The federal supplemental jurisdiction statute, 28 U.S.C. § 1367, allows a litigant with a federal claim to bring into federal court with it any state claims that are so related to the federal claim that they “form part of the same case or controversy under Article III of the United States Constitution.”  Thus, a plaintiff seeking damages under 42 U.S.C. § 1983 for violation of her 4th Amendment rights could litigate in the same federal-court action any state-law claims (like violation of the state constitution, false arrest, assault and battery) arising out of the same incident. Or a plaintiff seeking damages for a racially discriminatory job termination, under Title VII of the 1964 Civil Rights Act, could also litigate his state-law discrimination or breach-of-contract claims in the same action in federal court.
 
But what happens when the federal claims are dismissed without resolving the state claims? Can the plaintiff refile the state claims in state court, and how long does he or she have to do so?

Section 1367(d) says that the “period of limitations . . . shall be tolled while the claim is pending [in federal court] and for a period of 30 days after it is dismissed unless State law provides for a longer tolling period.” The Supreme Court today, in Artis v. District of Columbia, resolved a split among lower courts about what this statutory language means, against the backdrop of a case in which the plaintiff filed her case in federal court while there was still nearly two years left of the three-limitation period on her state-law claims (D.C. is a “state” for purposes of the statute). Her federal claim took 2-1/2 years to resolve. After the federal court dismissed it, she waited 59 days to refile in the local courts, which ruled that she had waited too long, because, though “tolled,” the local statute of limitations expired while the action was in federal court, so that she had only the 30-day statutory “grace” period in which to refile.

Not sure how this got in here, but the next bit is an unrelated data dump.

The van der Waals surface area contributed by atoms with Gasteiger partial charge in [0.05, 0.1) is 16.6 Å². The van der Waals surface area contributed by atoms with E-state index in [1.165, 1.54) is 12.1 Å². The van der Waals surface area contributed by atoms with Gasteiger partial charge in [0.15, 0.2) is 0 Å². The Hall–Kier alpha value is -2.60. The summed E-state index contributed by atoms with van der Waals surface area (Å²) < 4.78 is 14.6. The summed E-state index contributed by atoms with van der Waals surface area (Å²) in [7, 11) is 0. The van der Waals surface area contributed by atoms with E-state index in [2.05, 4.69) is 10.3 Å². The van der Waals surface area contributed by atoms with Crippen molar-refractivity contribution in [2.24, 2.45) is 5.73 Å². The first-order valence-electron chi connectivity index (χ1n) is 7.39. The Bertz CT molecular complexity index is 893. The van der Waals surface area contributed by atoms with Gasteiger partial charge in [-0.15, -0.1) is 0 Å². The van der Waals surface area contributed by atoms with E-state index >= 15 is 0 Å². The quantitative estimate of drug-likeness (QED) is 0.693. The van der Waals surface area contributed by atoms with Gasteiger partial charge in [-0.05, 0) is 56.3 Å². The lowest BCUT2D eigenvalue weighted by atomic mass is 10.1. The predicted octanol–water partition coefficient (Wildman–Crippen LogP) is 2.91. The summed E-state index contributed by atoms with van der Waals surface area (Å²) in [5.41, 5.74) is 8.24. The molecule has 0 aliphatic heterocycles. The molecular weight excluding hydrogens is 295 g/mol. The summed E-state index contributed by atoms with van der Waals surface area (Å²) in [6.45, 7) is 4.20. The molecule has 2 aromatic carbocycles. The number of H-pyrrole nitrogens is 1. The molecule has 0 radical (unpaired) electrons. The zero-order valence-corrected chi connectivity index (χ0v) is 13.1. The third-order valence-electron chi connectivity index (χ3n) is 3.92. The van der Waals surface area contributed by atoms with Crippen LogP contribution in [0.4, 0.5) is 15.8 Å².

In a 5-4 decision written by Justice Ginsburg (joined by the Chief Justice and Justices Breyer, Sotomayor, and Kagan), the Court held that when the local statute of limitations was “tolled” by the federal filing, the clock stopped running, so once the case was dismissed time began to run again, and she had the nearly two years that were left when she filed her federal case in which to refile her state-law claims. Justice Gorsuch, joined by Justices Kennedy, Thomas, and Alito, dissented.